Tuesday, June 15, 2021

Compiling a C++ application to run on Heroku

TL;DR Use a buildpack and set "LDFLAGS=--static" --disable-shared

I use Heroku to host most of my websites, and since I mostly use PHP for web development this has worked fine. However, every so often I write an app that calls an external program written in, say, C++. Up until now I've had to host these apps on my own web servers. Today I finally bit the bullet and learned how to add a C++ program to a Heroku-hosted site.

In this case I wanted to add CRF++ to an app for parsing citations. I'd read on Stack Overflow that you could simply log into your Heroku instance using

heroku run bash
and compile the code there. I tried that for CRF++ but got a load of g++ errors, culminating in:

configure: error: Your compiler is not powerful enough to compile CRF++.

Turns out that the g++ compiler is only available at build time, that is, when the Heroku instance is being built before it is deployed. Once it is deployed g++ is no longer available (I'm assuming because Heroku tries to keep each running instance as small as possible).

So, next I tried using a buildpack, specifically felkr/heroku-buildpack-cpp. I forked this buildpack, and added it to my Heroku app (using the "Settings" tab). I put the source code for CRF++ into the root folder of the GitHub repository for the app (which makes things messy but this is where the buildpack looks for either Makefile or configure) then when the app is deployed CRF++ is compiled. Yay! Update: with a couple of tweaks I moved all the code into a folder called src and now things are a bit tidier.

Not so fast, I then did

heroku run bash
and tried running the executable:

heroku run bash -a <my app name>
./crf_learn
/app/.libs/crf_learn: error while loading shared libraries: libcrfpp.so.0: cannot open shared object file: No such file or directory

For whatever reason the executable is looking for a shared library which doesn’t exist (this brought back many painful memories of dealing with C++ compilers on Macs, Windows, and Linux back in the day). To fix this I edited the buildpack compile script to set the "LDFLAGS=--static" --disable-shared flags for configure. This tells the compiler to build static versions of the libraries and executable. Redeploying the app once again everything now worked!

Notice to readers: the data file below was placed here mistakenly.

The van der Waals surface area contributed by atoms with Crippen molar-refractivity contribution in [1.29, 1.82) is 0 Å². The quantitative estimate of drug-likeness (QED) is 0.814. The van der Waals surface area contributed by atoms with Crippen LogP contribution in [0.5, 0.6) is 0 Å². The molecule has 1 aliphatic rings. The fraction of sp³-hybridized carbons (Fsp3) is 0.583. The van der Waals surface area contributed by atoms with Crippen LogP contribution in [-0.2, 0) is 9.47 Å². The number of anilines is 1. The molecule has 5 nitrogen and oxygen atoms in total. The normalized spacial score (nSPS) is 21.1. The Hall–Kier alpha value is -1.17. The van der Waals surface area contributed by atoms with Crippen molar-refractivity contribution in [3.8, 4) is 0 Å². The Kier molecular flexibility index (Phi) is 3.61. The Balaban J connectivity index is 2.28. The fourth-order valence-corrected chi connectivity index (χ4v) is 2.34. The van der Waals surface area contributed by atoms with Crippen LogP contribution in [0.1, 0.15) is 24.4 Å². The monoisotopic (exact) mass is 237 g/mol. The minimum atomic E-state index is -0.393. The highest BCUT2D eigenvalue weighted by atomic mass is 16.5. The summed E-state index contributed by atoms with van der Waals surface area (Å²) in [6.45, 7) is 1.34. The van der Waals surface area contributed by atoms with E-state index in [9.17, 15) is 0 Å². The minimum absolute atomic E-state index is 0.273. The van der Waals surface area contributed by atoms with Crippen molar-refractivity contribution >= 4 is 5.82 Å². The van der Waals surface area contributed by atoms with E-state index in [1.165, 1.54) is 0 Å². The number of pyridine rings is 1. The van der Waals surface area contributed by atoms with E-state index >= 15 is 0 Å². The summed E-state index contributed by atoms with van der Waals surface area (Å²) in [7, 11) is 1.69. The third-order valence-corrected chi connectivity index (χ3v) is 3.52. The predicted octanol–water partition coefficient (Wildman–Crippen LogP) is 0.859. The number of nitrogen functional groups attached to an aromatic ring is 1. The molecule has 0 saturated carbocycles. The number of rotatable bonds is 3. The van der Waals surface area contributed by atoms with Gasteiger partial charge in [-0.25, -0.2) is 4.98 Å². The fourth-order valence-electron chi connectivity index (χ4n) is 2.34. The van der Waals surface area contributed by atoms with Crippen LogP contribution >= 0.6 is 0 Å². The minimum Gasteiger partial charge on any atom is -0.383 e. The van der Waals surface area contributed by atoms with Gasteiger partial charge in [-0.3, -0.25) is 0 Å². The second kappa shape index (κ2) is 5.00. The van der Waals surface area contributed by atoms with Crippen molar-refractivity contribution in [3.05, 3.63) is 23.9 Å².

The actual website itself is a mess at the moment so I won't share the link just yetUpdate: see Citation parsing tool released for details, but it's great to know that I can have both a C++ executable and a PHP script hosted together without (too much) pain. As always, Google and Stack Overflow are your friends.

Friday, June 04, 2021

Thoughts on BHL, ALA, GBIF, and Plazi

If you compare the impact that BHL and Plazi have on GBIF, then it's clear that BHL is almost invisible. Plazi has successfully in carved out a niche where they generate tens of thousands of datasets from text mining the taxonomic literature, whereas BHL is a participant in name only. It's not as if BHL lacks geographic data. I recently added back a map display in BioStor where each dot is a pair of latitude and longitude coordinates mentioned in an article derived from BHL's scans.

This data has the potential to fill in gaps in our knowledge of species distributions. For example, the Atlas of Living Australia (ALA) shows the following map for the cladoceran (water flea) Simocephalus:

Compare this to the localities mentioned in just one paper on this genus:

Franklin, D. C., Michael, B., & Mace, M. (2005). New location records for some butterflies of the Top End and Kimberley regions. Northern Territory Naturalist, 18, 1–7. Retrieved from https://biostor.org/reference/254167

There are records in this paper for species that currently have no records at all in ALA (e.g., Simocephalus serrulatus):

As it stands BioStor simply extracts localities, it doesn't extract the full "material citation" from the text (that is, the specimen code, date collected, locality, etc. for each occurrence). If it did, it would then be in a position to contribute a large amount of data to ALA and GBIF (and elsewhere). Not only that, if it followed the Plazi model this contribution would be measurable (for example, in terms of numbers of records added, and numbers of data citations). Plazi makes some of its parsing tools available as web services (e.g., http://tb.plazi.org/GgWS/wss/test and https://github.com/gsautter/goldengate-webservices), so in principle we could parse BHL content and extract data in a form usable by ALA and GBIF.

Notes on Plazi web service

The endpoint is http://tb.plazi.org/GgWS/wss/invokeFunction and it accepts POST requests, e.g. data=Namibia%3A%2058%20km%20W%20of%20Kamanjab%20Rest%20Camp%20on%20road%20to%20Grootberg%20Pass%20%2819%C2%B038%2757%22S%2C%2014%C2%B024%2733%22E%29&functionName=GeoCoordinateTaggerNormalizing.webService&dataUrl=&dataFormat=TXT and returns XML.